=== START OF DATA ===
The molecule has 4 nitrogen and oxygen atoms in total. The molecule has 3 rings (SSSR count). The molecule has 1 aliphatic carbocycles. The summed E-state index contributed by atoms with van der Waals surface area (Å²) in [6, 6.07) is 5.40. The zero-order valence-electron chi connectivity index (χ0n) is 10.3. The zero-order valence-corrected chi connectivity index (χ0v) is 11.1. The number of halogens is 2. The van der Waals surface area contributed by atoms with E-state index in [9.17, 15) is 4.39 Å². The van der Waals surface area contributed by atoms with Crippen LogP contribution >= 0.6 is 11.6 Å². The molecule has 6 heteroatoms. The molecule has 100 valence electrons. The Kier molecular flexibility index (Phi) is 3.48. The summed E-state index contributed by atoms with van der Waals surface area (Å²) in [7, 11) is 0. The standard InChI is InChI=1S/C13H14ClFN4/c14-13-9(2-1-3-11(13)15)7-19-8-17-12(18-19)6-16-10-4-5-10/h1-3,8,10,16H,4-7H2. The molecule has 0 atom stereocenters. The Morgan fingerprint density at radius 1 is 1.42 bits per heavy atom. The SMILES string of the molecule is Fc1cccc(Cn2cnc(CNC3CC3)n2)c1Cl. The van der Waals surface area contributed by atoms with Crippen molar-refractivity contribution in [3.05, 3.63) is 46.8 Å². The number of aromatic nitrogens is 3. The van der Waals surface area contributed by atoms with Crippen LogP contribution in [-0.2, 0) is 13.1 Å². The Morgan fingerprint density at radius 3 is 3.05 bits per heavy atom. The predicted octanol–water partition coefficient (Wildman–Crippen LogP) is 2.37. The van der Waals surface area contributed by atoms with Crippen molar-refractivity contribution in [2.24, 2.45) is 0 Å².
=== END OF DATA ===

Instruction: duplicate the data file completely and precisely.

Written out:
The molecule has 4 nitrogen and oxygen atoms in total. The molecule has 3 rings (SSSR count). The molecule has 1 aliphatic carbocycles. The summed E-state index contributed by atoms with van der Waals surface area (Å²) in [6, 6.07) is 5.40. The zero-order valence-electron chi connectivity index (χ0n) is 10.3. The zero-order valence-corrected chi connectivity index (χ0v) is 11.1. The number of halogens is 2. The van der Waals surface area contributed by atoms with E-state index in [9.17, 15) is 4.39 Å². The van der Waals surface area contributed by atoms with Crippen LogP contribution >= 0.6 is 11.6 Å². The molecule has 6 heteroatoms. The molecule has 100 valence electrons. The Kier molecular flexibility index (Phi) is 3.48. The summed E-state index contributed by atoms with van der Waals surface area (Å²) in [7, 11) is 0. The standard InChI is InChI=1S/C13H14ClFN4/c14-13-9(2-1-3-11(13)15)7-19-8-17-12(18-19)6-16-10-4-5-10/h1-3,8,10,16H,4-7H2. The molecule has 0 atom stereocenters. The Morgan fingerprint density at radius 1 is 1.42 bits per heavy atom. The SMILES string of the molecule is Fc1cccc(Cn2cnc(CNC3CC3)n2)c1Cl. The van der Waals surface area contributed by atoms with Crippen molar-refractivity contribution in [3.05, 3.63) is 46.8 Å². The number of aromatic nitrogens is 3. The van der Waals surface area contributed by atoms with Crippen LogP contribution in [-0.2, 0) is 13.1 Å². The Morgan fingerprint density at radius 3 is 3.05 bits per heavy atom. The predicted octanol–water partition coefficient (Wildman–Crippen LogP) is 2.37. The van der Waals surface area contributed by atoms with Crippen molar-refractivity contribution in [2.24, 2.45) is 0 Å².